Since the U.S. Energy Information Administration (EIA) began keeping weekly records in 1990, crude oil input to U.S. refineries has topped 17 million barrels a day just 24 times. Also known as refinery runs, crude input to refineries set a record of 17.7 million barrels a day in the week ending May 26, slipping to 17.5 million barrels the following week and ticking up again to 17.6 million barrels a day last week.
These huge refinery runs are producing refined products like gasoline and diesel fuel faster than the products are being utilized. Because investors and traders typically look at total inventories of crude oil and refined products, the large increases in refined product inventory are keeping pressure on both crude oil and refined product prices.
Refinery utilization — the percentage of total capacity used — did not reach a new record, primarily because U.S. refining capacity has increased over the years. In the week ending May 26, refinery utilization reached 95%, somewhat lower than the record levels reached in the late summer of 2015.
Since mid-August of 2015, U.S. refining capacity has increased by 659,000 barrels per calendar day, according to the EIA. At the end of March 2017, U.S. refining capacity totaled 18.62 million barrels per calendar day with an operating capacity of 18.42 million barrels. The other 200,000 barrels of capacity is idled.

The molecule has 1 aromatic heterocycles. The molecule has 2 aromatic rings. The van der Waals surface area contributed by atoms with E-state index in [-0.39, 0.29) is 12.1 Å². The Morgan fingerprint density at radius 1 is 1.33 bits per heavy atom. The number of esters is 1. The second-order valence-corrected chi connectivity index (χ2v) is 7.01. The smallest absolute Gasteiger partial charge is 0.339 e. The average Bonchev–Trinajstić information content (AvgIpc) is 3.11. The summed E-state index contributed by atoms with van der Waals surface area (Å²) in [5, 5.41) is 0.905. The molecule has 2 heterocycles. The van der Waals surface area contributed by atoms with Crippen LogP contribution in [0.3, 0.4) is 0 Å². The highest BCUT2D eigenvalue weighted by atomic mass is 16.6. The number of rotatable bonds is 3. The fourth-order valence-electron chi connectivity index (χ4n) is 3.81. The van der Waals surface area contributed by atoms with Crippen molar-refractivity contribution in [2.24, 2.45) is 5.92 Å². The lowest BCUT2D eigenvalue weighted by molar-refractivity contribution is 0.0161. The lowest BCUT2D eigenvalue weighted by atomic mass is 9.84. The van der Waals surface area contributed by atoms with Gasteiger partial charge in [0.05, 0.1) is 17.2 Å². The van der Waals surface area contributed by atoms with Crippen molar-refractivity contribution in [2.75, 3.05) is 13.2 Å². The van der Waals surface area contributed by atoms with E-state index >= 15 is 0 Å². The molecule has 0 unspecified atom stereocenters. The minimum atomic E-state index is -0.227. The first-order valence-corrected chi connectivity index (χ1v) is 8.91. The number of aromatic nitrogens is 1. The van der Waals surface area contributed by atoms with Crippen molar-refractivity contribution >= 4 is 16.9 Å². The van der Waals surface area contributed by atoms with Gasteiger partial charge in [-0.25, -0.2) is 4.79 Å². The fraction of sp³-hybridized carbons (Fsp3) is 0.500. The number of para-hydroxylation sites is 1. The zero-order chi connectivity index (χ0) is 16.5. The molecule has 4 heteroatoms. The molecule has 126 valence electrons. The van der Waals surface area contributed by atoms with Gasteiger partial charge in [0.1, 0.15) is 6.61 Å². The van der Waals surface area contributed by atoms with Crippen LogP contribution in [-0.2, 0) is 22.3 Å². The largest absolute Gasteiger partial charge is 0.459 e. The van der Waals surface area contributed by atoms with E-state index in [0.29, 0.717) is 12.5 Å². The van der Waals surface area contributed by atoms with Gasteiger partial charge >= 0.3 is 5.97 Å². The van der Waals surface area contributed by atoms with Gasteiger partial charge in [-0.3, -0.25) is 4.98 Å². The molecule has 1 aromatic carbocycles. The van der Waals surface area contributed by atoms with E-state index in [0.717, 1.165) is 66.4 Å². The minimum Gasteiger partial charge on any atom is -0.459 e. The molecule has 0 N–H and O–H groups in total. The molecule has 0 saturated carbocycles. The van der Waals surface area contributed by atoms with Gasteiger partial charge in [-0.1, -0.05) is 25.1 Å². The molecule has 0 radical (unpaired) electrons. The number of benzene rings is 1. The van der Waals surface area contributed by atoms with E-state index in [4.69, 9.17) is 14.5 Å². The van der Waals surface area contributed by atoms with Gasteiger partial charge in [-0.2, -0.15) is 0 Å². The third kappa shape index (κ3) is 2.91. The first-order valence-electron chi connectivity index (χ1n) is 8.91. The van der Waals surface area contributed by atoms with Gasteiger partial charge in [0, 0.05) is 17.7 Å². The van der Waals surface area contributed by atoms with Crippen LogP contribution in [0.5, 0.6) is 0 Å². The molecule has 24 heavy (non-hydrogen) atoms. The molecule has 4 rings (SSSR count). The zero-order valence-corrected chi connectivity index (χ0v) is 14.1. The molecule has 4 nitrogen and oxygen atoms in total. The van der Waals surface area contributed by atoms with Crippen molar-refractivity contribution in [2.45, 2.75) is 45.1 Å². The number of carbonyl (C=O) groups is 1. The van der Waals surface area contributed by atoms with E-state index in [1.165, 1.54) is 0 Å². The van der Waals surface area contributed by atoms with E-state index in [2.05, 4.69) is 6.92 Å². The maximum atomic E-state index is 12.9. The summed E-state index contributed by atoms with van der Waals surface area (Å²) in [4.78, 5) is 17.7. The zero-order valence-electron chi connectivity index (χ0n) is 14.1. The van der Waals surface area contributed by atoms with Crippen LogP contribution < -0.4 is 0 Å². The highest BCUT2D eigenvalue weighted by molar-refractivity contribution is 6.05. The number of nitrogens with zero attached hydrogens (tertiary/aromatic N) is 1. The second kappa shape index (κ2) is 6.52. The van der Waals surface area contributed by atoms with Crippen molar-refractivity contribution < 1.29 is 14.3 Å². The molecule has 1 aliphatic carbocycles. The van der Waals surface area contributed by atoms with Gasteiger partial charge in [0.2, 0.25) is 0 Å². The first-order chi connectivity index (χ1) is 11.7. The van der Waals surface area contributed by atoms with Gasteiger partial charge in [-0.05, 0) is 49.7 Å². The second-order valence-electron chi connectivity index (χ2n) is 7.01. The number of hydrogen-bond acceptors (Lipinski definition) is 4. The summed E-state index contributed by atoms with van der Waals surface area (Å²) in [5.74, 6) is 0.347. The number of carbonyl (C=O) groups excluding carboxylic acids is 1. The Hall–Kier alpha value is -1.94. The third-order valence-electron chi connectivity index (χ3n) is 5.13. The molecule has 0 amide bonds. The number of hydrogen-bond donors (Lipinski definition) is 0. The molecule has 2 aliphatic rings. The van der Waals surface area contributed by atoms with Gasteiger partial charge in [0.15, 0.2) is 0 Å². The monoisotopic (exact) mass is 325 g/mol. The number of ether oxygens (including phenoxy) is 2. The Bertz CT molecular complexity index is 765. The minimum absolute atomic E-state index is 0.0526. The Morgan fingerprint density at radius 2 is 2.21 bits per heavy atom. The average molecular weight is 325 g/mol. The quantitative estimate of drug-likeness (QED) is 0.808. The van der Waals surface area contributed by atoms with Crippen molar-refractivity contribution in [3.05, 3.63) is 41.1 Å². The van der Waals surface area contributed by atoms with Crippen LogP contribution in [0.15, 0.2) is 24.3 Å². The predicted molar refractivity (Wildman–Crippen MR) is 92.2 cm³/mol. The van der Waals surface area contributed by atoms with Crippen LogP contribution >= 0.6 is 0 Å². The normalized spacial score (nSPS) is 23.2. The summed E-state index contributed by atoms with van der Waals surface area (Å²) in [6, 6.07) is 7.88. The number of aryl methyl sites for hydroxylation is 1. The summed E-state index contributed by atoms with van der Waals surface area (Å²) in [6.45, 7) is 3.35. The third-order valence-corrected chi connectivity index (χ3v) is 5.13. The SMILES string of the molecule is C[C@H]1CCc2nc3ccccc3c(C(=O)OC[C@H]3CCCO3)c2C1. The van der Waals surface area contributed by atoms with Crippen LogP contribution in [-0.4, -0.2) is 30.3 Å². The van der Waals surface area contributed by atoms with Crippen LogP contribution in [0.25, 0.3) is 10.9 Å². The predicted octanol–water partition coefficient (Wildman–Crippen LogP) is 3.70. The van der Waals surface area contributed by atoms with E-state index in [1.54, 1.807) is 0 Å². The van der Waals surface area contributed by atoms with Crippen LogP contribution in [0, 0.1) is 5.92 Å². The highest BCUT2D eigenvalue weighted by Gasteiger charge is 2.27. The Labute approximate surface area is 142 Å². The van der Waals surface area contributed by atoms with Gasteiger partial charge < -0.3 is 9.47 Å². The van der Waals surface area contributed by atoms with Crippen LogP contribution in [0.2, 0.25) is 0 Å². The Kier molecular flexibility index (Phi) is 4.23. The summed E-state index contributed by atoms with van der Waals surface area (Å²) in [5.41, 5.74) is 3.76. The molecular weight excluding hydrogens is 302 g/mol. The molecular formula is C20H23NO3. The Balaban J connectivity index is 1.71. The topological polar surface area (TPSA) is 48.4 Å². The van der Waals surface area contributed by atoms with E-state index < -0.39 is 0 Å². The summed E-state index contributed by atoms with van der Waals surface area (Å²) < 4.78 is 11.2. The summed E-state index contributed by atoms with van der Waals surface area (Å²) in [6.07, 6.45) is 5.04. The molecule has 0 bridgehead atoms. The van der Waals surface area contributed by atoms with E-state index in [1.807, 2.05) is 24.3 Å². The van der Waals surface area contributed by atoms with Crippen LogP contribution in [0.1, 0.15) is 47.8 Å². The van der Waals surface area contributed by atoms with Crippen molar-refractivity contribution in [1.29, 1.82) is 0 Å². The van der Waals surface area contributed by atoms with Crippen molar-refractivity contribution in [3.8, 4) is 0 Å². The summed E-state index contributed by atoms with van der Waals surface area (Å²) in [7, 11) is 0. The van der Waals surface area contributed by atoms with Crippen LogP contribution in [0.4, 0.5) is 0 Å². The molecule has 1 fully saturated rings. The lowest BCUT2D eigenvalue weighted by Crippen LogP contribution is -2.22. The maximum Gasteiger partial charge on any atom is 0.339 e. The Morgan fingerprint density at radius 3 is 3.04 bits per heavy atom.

There are three primary outlets for refined petroleum products: commercial inventories; product supplied, the EIA’s proxy for demand; and exports. Commercial inventories currently hold 83 million barrels more than the five-year average of around 800 million barrels, and refined products supplied to resellers are up by about 600,000 barrels a day compared to the five-year average but remain about 400,000 barrels a day less than a year ago at this time. Product exports have risen by about 831,000 barrels a day year over year as well.
Even though crude oil inventories have fallen in nine of the past 10 weeks, total petroleum stocks have remained stubbornly resistant to drawdowns. Analysts at S&P Global Platts expect crude oil stockpiles to fall by 2 million barrels in the week ended June 16. Gasoline stockpiles are expected to fall by 7.5 million barrels and distillate stockpiles are forecast to decline by 250,000 barrels.
But refinery utilization is forecast to rise by 0.3 percentage points to 94.7%. What’s happening is that the drawdown in crude oil inventories is almost entirely a function of increased demand from refiners. And with demand for gasoline from consumers down sharply year over year, refiners’ profits are down to exports.
If there were more tanker loading facilities on the U.S. Gulf coast, the U.S. stockpile of gasoline would drain faster and prices for crude and gasoline would rise. But refiners can be satisfied now with being able to meet export demand (at a premium to domestic pricing) while crude costs are falling. Pure play refiners like Marathon Petroleum, Phillips 66 and Valero, among others, stand to benefit from the current state of the market for petroleum products.
Just before noon Tuesday, crude oil for July delivery traded at $43.01, after setting a new 52-week low of $42.75 earlier in the morning.